Imagine that moment where you can walk up to your boss and just say, “I quit.” You can focus entirely on your business without answering to anyone. You don’t have to take orders to work on a crappy product you don’t believe in. You’re completely in control of your own destiny. Pretty powerful, right?
Now forget about it. There will never be a clear-cut point where you can just walk away from your day job. Unless you’re already independently wealthy, there’s no obvious moment when you should walk away. You’re not going to know, and nobody else can tell you when that moment is.
Keep your day job. And don’t daydream about quitting. That job is your lifeline. The longer you keep it, the longer your runway is. When you quit, you put your side project on financial life support. And it’s never going to grow as fast as your projections. All those stories you’ve read about a dramatic moment when someone left their job to pursue their dream full-time? Not so dramatic. And they didn’t happen in a moment.
Eventually you will need to decide if your future lies with your day job or with your side project. The key is to wait until your side project can support you financially, yet can’t continue without you. That’s when you quit.
DNSimple had two other full-time employees before Anthony Eden quit his job to focus on it full-time. Format had seven people on the payroll before Tyler Rooney ever got paid. Rachel Andrew and Drew McLellan wish they had continued working a little longer before going full-time on Perch. Phil Knight had four full-time employees before he went full-time on the company that eventually became Nike.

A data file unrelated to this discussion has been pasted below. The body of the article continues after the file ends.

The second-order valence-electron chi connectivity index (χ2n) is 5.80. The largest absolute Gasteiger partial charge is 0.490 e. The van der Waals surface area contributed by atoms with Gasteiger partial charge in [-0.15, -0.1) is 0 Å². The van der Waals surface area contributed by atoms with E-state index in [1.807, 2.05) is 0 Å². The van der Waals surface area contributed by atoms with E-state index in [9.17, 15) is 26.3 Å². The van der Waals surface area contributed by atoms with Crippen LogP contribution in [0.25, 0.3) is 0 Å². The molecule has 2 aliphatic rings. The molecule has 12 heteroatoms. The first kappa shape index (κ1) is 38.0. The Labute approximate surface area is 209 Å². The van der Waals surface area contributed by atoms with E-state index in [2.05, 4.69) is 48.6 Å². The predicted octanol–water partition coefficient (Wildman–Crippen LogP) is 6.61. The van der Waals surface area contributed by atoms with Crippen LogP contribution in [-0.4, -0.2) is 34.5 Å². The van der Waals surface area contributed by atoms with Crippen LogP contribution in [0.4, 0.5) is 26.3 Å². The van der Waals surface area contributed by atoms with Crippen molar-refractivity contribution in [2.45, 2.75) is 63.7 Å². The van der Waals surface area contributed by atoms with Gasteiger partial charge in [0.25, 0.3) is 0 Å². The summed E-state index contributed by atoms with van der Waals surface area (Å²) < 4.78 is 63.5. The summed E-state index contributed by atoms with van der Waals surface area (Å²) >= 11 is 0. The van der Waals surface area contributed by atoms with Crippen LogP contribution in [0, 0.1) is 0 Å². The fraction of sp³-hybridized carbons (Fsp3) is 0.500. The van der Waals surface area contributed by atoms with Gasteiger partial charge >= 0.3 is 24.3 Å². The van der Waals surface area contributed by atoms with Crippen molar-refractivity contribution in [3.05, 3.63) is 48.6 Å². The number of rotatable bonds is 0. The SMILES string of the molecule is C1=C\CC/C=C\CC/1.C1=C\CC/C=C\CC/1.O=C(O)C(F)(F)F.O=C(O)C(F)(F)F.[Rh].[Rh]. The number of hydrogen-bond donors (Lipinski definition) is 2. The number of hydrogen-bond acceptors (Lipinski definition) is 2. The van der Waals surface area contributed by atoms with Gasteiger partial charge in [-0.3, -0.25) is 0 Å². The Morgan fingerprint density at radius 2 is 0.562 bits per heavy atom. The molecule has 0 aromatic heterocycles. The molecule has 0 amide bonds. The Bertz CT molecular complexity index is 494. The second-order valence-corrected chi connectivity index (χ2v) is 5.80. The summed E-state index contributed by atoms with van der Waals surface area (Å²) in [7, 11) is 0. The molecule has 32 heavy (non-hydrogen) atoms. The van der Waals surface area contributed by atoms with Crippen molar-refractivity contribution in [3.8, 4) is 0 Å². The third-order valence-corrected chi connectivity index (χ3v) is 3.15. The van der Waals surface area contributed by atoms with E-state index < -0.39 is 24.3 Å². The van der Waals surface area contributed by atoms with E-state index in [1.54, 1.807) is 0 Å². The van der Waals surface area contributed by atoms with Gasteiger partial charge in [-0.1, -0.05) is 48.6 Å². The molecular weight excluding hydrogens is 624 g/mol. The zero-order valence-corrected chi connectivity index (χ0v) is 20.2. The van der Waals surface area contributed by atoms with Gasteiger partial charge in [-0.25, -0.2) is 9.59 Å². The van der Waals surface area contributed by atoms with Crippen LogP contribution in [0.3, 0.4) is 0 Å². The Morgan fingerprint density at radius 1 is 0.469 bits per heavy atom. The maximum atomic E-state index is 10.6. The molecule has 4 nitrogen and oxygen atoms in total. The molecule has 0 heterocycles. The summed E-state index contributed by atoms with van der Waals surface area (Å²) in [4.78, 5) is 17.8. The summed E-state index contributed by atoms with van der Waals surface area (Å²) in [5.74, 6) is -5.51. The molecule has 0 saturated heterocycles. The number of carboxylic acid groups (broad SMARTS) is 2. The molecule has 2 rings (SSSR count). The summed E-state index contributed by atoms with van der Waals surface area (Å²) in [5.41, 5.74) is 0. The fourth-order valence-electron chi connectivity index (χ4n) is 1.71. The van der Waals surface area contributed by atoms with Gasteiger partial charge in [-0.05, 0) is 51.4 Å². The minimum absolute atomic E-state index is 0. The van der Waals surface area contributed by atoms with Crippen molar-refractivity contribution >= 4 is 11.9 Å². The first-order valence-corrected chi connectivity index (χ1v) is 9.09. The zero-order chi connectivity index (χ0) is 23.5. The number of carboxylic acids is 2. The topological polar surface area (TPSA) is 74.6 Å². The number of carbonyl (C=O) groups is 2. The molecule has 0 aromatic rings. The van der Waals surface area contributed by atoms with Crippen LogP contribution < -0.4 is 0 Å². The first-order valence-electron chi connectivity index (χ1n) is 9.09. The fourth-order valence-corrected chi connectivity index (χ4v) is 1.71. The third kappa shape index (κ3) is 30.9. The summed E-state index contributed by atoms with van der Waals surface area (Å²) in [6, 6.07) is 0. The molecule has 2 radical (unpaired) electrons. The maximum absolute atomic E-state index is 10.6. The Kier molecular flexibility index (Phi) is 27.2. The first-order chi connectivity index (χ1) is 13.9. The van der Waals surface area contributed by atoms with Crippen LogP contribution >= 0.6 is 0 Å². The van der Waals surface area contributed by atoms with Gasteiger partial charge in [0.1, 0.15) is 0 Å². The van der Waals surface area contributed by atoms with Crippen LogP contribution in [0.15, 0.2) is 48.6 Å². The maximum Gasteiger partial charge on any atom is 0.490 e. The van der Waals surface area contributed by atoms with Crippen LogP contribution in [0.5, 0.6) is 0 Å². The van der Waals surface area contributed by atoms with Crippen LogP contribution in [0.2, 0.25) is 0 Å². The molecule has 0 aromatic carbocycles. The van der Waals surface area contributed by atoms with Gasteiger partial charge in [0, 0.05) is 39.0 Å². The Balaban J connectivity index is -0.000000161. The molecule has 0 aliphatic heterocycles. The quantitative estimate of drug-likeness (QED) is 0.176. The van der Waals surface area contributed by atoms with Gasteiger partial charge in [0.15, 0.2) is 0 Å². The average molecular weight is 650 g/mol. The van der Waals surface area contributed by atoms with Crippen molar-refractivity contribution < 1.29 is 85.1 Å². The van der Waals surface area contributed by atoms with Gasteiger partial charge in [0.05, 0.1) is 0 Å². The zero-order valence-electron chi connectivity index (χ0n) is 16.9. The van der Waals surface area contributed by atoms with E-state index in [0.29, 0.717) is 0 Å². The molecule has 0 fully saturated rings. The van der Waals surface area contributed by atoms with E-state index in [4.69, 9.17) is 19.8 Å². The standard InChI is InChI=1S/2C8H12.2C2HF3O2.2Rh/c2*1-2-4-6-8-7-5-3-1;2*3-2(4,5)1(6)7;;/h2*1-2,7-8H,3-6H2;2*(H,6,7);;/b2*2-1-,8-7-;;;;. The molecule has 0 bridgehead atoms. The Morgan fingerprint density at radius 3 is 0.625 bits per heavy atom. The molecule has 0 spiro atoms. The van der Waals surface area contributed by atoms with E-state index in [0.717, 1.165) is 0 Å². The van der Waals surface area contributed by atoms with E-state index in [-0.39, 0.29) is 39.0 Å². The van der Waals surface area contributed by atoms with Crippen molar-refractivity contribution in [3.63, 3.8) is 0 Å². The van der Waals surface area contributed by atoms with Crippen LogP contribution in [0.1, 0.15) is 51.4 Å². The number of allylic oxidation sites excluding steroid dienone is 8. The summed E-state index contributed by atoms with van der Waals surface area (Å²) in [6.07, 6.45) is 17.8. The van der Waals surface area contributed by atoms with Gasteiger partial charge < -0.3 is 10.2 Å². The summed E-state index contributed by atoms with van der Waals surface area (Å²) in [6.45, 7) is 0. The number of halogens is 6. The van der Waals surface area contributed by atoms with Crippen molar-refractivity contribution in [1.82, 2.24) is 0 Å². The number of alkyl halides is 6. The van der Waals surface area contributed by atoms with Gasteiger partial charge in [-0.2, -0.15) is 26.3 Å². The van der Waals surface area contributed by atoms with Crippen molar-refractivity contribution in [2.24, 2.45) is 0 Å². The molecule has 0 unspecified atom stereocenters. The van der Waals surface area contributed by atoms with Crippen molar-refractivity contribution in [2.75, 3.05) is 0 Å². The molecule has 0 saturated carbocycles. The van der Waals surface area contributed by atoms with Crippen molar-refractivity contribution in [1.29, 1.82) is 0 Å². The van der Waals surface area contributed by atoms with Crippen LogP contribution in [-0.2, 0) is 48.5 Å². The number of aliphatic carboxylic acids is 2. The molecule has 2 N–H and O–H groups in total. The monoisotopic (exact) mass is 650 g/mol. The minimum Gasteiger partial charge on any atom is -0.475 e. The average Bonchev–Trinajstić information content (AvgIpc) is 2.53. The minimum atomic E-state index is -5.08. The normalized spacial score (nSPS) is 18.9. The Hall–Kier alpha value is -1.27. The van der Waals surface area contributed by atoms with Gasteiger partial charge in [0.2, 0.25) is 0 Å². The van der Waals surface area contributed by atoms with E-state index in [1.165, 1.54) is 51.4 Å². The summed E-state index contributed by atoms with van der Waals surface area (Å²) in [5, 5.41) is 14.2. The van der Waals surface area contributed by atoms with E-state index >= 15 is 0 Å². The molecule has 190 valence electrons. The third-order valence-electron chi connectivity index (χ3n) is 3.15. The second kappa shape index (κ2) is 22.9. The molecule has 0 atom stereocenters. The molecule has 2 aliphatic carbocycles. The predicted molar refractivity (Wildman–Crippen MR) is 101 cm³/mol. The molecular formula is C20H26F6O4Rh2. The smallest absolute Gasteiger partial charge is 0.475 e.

Find a way to keep your day job. It’s going to be a little painful and uncomfortable, but it gives you strength. Without income from the day job, you’ll be forced into a corner and end up making poor decisions you’ll regret later. Quitting the day job is what you do when your product is growing so fast you can’t keep up with it.
Quitting won’t magically make your product successful overnight. It could still take months after quitting before your side project meets your goals. It could take years. At some point, you will need to quit–and you won’t be ready. There’s never a perfect transition time, but my advice is to hang on a little bit longer than you’re comfortable. It’s not fun, but it lets you stay in the driver’s seat just a little bit longer.
You’ll constantly be tempted by the siren call that if only you’d quit your job, you could give your business the attention it needs to take off like a rocket. Don’t listen to it. Keep your day job. Make good decisions. Quit on your terms.